Muller: Coke captures American sentiment in Super Bowl ad


Yoni Muller, Columnist

Last weekend was Super Bowl Sunday, and everyone in the country (except for the Denver Broncos) appeared to tune in. As part of a longstanding tradition, major companies did their best to convince an audience of more than 110 million people to buy stuff they don’t need.

With its commercial “It’s Beautiful,” Coca-Cola attempted to celebrate America by having “America the Beautiful” sung in multiple languages. Naturally, for many people, this was less “celebration” and more “massacre” as they took to Twitter to accuse the company of treason. However, instead of decimating the company’s use of multiple languages, they should be rejoicing at its implications.

On the surface, there are many reasons why someone might be unhappy with “America the Beautiful” being sung in different languages. Given our various immigration and foreign policy debates, it might be perceived as the foreigners’ conquest of America. Furthermore, for many people, national pride and pride in that country’s official language are closely related — just look at France.

However, national identities are not functions of language; individual identities are. I myself am proud to be a Hebrew speaker. It has certainly influenced how I identify myself, but I certainly wouldn’t say I’m Israeli. I am, on the contrary, extremely proud to be an American citizen. The commercial shows millions of people just like me who have strong connections to another language but identify as American, and historically that’s what we as a nation have always prided ourselves on. People from any country in the world can come here — keeping their customs, culture and language — and still feel proud to be Americans.

Furthermore, this notion of America losing its historical identity as it gets stolen or corrupted by immigrants is absurd. People are fond of saying that in America we speak English, and that’s true. But we also speak every language in that commercial, plus dozens, if not hundreds, more. “America the Beautiful” was first written in 1895. Even then, this country was filled with people who spoke French, Italian, Gaelic, German, Chinese and Japanese as their first language, if not their only one.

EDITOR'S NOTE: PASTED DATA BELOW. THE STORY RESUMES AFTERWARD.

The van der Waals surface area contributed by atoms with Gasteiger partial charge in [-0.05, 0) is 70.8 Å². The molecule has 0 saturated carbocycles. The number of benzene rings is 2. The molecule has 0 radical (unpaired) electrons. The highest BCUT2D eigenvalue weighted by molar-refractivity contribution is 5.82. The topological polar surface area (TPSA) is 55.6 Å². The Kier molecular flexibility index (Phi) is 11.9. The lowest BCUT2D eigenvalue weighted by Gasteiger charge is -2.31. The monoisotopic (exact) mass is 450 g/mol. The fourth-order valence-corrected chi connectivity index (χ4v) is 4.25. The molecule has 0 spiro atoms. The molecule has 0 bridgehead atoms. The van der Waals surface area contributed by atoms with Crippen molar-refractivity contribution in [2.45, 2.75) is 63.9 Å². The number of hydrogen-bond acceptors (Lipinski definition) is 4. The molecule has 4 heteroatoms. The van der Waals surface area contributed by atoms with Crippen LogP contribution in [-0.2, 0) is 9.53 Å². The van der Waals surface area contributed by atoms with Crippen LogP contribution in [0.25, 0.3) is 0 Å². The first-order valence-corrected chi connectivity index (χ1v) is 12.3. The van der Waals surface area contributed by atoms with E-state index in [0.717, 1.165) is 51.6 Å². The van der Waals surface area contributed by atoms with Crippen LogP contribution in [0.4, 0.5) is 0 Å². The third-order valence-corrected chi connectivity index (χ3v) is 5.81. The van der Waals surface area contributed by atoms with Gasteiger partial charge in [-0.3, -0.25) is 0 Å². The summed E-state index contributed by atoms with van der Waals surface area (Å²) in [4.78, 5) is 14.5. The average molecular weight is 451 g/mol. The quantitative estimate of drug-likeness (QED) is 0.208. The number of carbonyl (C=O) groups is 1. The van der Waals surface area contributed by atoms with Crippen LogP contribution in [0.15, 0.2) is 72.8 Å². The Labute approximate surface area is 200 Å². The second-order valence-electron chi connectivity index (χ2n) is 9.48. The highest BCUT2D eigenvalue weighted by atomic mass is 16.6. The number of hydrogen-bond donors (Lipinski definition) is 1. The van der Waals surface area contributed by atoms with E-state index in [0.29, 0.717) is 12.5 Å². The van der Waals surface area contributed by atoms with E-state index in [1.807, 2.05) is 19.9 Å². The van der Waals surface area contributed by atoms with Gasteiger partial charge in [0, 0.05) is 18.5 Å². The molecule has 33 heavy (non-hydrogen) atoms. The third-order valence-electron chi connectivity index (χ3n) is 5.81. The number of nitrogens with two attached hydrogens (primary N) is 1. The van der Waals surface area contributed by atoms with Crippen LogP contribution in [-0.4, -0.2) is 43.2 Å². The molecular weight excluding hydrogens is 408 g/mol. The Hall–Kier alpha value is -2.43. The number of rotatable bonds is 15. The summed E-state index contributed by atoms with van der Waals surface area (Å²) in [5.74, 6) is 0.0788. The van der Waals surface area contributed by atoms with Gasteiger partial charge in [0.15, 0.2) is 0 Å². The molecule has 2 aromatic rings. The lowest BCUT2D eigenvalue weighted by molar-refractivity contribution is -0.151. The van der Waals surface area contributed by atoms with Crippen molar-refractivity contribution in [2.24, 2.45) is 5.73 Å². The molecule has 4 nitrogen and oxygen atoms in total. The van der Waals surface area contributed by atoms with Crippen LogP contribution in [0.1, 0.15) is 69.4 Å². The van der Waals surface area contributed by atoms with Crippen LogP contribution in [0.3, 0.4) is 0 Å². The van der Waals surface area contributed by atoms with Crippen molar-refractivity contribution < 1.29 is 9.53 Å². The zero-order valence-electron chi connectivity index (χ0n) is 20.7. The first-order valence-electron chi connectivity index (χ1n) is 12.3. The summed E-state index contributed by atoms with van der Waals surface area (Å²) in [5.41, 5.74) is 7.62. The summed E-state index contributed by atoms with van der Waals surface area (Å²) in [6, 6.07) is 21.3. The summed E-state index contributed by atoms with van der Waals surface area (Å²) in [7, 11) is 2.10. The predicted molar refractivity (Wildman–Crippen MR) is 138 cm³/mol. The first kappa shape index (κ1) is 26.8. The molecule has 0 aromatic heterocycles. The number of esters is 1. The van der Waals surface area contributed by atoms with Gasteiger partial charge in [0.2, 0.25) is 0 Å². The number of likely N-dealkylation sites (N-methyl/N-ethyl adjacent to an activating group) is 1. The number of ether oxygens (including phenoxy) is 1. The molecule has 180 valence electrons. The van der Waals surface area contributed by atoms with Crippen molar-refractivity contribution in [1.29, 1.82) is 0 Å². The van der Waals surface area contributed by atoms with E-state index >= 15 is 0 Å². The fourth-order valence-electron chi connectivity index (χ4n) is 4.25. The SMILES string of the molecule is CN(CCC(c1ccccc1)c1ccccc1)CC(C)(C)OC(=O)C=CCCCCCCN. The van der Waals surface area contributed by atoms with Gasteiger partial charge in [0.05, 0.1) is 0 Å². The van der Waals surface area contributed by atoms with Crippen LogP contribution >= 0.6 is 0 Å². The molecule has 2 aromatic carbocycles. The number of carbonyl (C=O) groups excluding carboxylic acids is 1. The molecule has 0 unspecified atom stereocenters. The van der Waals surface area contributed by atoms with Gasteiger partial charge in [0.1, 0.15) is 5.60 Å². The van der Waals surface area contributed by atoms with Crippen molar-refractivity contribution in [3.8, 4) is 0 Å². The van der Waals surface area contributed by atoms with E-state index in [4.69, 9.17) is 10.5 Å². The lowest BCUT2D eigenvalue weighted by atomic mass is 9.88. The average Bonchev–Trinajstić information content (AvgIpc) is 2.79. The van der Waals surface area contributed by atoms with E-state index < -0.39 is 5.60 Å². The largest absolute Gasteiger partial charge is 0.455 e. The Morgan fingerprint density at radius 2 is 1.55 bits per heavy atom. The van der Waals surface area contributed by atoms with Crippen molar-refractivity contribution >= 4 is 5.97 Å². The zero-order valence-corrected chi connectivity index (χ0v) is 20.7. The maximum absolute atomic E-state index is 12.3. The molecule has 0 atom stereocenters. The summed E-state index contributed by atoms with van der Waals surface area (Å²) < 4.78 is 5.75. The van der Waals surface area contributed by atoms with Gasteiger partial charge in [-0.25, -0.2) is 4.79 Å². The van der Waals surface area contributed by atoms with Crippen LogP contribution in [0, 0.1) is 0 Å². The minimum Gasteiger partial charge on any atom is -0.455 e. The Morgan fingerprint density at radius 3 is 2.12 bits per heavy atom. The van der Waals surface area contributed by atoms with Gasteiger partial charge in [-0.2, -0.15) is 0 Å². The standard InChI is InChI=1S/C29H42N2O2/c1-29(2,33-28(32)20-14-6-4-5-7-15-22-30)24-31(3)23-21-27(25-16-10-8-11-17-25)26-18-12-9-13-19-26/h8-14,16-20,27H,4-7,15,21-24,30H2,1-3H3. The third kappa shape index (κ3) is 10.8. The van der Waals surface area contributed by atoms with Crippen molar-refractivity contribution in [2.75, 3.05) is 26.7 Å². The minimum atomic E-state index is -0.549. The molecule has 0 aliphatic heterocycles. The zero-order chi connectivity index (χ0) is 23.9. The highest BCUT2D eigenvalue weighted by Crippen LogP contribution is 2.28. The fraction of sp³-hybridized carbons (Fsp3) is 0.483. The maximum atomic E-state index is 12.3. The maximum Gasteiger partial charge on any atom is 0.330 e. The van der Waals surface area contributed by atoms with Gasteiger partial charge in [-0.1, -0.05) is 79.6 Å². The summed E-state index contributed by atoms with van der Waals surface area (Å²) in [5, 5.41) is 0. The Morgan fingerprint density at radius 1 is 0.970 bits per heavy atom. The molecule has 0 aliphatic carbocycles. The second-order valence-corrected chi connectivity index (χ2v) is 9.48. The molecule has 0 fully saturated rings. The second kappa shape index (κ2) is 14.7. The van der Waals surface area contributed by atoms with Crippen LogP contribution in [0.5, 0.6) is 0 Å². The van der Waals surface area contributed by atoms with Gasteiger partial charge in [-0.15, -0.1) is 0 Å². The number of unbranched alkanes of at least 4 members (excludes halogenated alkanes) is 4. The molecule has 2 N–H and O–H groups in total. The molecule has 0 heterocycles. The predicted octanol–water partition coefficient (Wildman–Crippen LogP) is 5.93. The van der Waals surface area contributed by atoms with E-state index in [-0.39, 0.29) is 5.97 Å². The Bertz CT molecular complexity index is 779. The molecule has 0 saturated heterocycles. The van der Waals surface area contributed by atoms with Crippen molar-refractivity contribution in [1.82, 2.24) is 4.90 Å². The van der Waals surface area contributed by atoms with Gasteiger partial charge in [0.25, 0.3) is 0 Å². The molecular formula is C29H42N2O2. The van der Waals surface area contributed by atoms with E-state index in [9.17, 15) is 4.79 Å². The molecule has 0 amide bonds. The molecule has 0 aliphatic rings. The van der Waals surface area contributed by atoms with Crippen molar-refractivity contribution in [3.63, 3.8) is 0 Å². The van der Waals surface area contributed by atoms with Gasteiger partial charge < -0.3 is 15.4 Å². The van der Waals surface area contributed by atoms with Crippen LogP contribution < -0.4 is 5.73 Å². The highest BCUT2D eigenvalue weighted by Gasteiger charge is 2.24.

So why are people so outraged by the foreign languages in this commercial? Is it because those languages are stigmatized by current events in our nation? Is it because those languages are associated not only with a different nationality but a different race?

People were quick to point out that immigrants don’t learn to speak English, but they have no obligation to do so. In truth, by not learning English, immigrants are only hurting themselves. Though we don’t have an official language, English is the standard for our political speeches, business dealings and media. Anyone who refuses to learn it cuts themselves off from a wealth of information and entertainment. Still, a person’s refusal to learn English doesn’t make things worse for anyone else. Yes, there are times when a non-English speaker will get mad at someone for not being able to understand them; those people are mean and stupid. Outside of those interactions, nobody is harmed by someone else refusing to learn English.

In fact, immigrant attachment to their native languages is a huge benefit. The dependence on their language helped immigrants conglomerate and form ethnic enclaves throughout the country. The number of Chinatowns, Little Italys, Koreatowns and more would be dramatically lower if everyone were forced to learn English. Overall diversity would dramatically decline. The population composition based on nationality might be the same, but the abundance of culture and ideas that each immigrant group provides would be largely diminished without freedom to express themselves in the language of their choice.

America is beautiful not because everybody speaks the same language and has the same values but for the exact opposite. America is beautiful because it still holds true that anybody can come here, and anyone can thrive here. America is beautiful because its residents are allowed to practice whatever religion they want, observe whatever customs they want and speak whatever language they want. American pride doesn’t stem from a set of traits and cultural elements that define “Americanness” but because of a complete lack of those traits. Americans are united not in race, values, hobbies or anything other than being American, and “It’s Beautiful” captures that sentiment pretty well.

 Yoni Muller is a Weinberg junior. He can be reached at [email protected]. If you would like to respond publicly to this column, send a Letter to the Editor to [email protected].